Capstone subject in which students are charged with redesigning consumable plastics to improve their recyclability and illustrate the potential future of plastic sourcing and management. Students engage with industry partners and waste handlers to delineate the design space and understand downstream limitations in waste treatment. Instruction includes principles of plastic design, polymer selection, cost estimation, prototyping, and the principles of sustainable material design. Students plan and propose routes to make enhanced plastic kits. Industry partners and course instructors select winning designs. Those students can elect to proceed to a semester of independent study in which prototype kits are fabricated (using polymer extrusion, cutting, 3D printing), potentially winning seed funds to translate ideas into real impacts. Preference to juniors and seniors in Courses 10, 1, and 2.
Staff

10.50 Analysis of Transport Phenomena
______

Graduate (Fall)
Prereq: 10.301 and 10.302
Units: 4-0-8
______
Unified treatment of heat transfer, mass transfer, and fluid mechanics, emphasizing scaling concepts in formulating models and analytical methods for obtaining solutions. Topics include conduction and diffusion, laminar flow regimes, convective heat and mass transfer, and simultaneous heat and mass transfer with chemical reaction or phase change.
M. Z. Bazant, M. Qi

10.51 Nanoscale Energy Transport Processes
______

Graduate (Fall)
Not offered regularly; consult department
(Subject meets with 10.31)
Prereq: ((2.51 or 10.302) and (3.033 or 5.61)) or permission of instructor
Units: 3-0-9
______
Explores the impact of nanoscale phenomena on macroscale transport of energy-carrying molecules, phonons, electrons, and excitons. Studies the effect of structural and energetic disorder, wave-like vs. particle-like transport, quantum and classical size effects, and quantum coherence. Emphasizes quantitative analysis, including the Boltzmann transport equation, Einstein relation, Wiedemann-Franz law, and Marcus electron transfer theory. Also addresses percolation theory and the connection to energy conversion technologies, such as solar cells, thermoelectrics, and LEDs. Students taking graduate version complete additional assignments.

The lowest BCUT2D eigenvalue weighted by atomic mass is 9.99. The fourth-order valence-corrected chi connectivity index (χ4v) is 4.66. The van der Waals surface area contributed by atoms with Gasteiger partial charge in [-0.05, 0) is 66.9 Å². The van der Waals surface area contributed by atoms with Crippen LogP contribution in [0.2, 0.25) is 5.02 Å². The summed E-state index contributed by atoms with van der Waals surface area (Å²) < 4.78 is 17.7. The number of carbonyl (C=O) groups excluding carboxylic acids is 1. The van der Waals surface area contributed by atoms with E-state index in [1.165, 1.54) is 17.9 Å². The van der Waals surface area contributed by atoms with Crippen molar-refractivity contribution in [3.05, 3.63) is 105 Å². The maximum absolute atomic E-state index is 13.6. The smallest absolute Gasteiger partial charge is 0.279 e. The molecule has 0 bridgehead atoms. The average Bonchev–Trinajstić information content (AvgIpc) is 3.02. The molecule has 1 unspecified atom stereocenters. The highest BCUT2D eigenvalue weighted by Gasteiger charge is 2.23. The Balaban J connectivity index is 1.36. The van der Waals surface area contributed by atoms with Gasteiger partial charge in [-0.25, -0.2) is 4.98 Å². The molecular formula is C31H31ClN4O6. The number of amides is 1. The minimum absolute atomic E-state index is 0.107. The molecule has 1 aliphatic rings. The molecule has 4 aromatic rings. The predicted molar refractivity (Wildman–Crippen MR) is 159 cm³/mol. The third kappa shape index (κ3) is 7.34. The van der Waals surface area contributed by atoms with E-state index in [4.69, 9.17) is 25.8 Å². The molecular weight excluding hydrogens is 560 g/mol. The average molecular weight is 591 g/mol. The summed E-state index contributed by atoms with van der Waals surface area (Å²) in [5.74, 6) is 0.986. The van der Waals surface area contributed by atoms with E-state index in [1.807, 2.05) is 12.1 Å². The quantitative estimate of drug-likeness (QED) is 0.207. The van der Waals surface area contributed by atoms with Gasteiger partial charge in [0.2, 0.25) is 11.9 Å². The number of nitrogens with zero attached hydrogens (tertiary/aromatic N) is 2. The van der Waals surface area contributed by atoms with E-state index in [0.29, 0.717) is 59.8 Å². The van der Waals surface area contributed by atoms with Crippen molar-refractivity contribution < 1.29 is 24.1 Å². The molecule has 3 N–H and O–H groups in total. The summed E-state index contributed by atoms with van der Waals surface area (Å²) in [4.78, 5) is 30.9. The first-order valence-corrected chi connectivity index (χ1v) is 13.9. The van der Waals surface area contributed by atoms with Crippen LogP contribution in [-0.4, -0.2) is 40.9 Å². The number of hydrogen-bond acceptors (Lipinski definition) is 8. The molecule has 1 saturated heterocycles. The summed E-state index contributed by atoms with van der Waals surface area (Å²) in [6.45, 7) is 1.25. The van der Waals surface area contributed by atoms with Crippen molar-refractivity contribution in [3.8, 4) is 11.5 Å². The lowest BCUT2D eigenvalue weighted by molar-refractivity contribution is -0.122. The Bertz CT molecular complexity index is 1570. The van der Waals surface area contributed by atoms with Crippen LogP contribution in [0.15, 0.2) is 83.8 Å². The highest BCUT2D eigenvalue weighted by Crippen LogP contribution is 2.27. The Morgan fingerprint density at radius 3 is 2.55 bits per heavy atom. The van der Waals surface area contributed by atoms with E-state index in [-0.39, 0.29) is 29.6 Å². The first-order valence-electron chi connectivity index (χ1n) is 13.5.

W. A. Tisdale

10.52 Mechanics of Fluids
______

Graduate (Fall)
Not offered regularly; consult department
Prereq: 10.50
Units: 3-0-6
______
Advanced subject in fluid and continuum mechanics. Content includes kinematics, macroscopic balances for linear and angular momentum, the stress tensor, creeping flows and the lubrication approximation, the boundary layer approximation, linear stability theory, and some simple turbulent flows.
Staff

10.521 Design Principles in Mammalian Systems and Synthetic Biology
______

Not offered academic year 2023-2024Graduate (Fall)
(Subject meets with 10.321)
Prereq: (7.05 and 18.03) or permission of instructor
Units: 3-0-6
______
Focuses on the layers of design, from molecular to large networks, in mammalian biology. Formally introduces concepts in the emerging fields of mammalian systems and synthetic biology, including engineering principles in neurobiology and stem cell biology. Exposes advanced students from quantitative backgrounds to problem-solving opportunities at the interface of molecular biology and engineering. Students taking graduate version complete additional assignments.
K. E. Galloway

10.524 Pharmaceutical Engineering
______

Graduate (Fall)
(Subject meets with 10.424)
Prereq: None
Units: 3-0-6
______
Presents engineering principles and unit operations involved in the manufacture of small molecules pharmaceuticals, from the isolation of purified active pharmaceutical ingredients (API) to the final production of drug product. Regulatory issues include quality by design and process analytical technologies of unit operations, such as crystallization, filtration, drying, milling, blending, granulation, tableting and coating. Also covers principles of formulation for solid dosage forms and parenteral drugs. Students taking graduate version complete additional assignments. Limited to 50.
A. S. Myerson

10.53[J] Advances in Biomanufacturing
______

Graduate (Spring); second half of term
(Same subject as 7.548[J])
(Subject meets with 7.458[J], 10.03[J])
Prereq: None
Units: 1-0-2
Begins Apr 1. Lecture: TR11-12.30 (66-148)
______
Seminar examines how biopharmaceuticals, an increasingly important class of pharmaceuticals, are manufactured. Topics range from fundamental bioprocesses to new technologies to the economics of biomanufacturing. Also covers the impact of globalization on regulation and quality approaches as well as supply chain integrity. Students taking graduate version complete additional assignments.
A. Sinskey, S. Springs
No textbook information available

10.531[J] Macromolecular Hydrodynamics
______

Graduate (Spring)
Not offered regularly; consult department
(Same subject as 2.341[J])
Prereq: 2.25, 10.301, or permission of instructor
Units: 3-0-6
______
Physical phenomena in polymeric liquids undergoing deformation and flow. Kinematics and material functions for complex fluids; techniques of viscometry, rheometry; and linear viscoelastic measurements for polymeric fluids. Generalized Newtonian fluids. Continuum mechnanics, frame invariance, and convected derivatives for finite strain viscoelasticity. Differential and integral constitutive equations for viscoelastic fluids. Analytical solutions to isothermal and non-isothermal flow problems; the roles of non-Newtonian viscosity, linear viscoelasticity, normal stresses, elastic recoil, stress relaxation in processing flows. Introduction to molecular theories for dynamics of polymeric fluids. (Extensive class project and presentation required instead of a final exam).
G. McKinley

10.534 Bioelectrochemistry
______

Not offered academic year 2023-2024Graduate (Spring)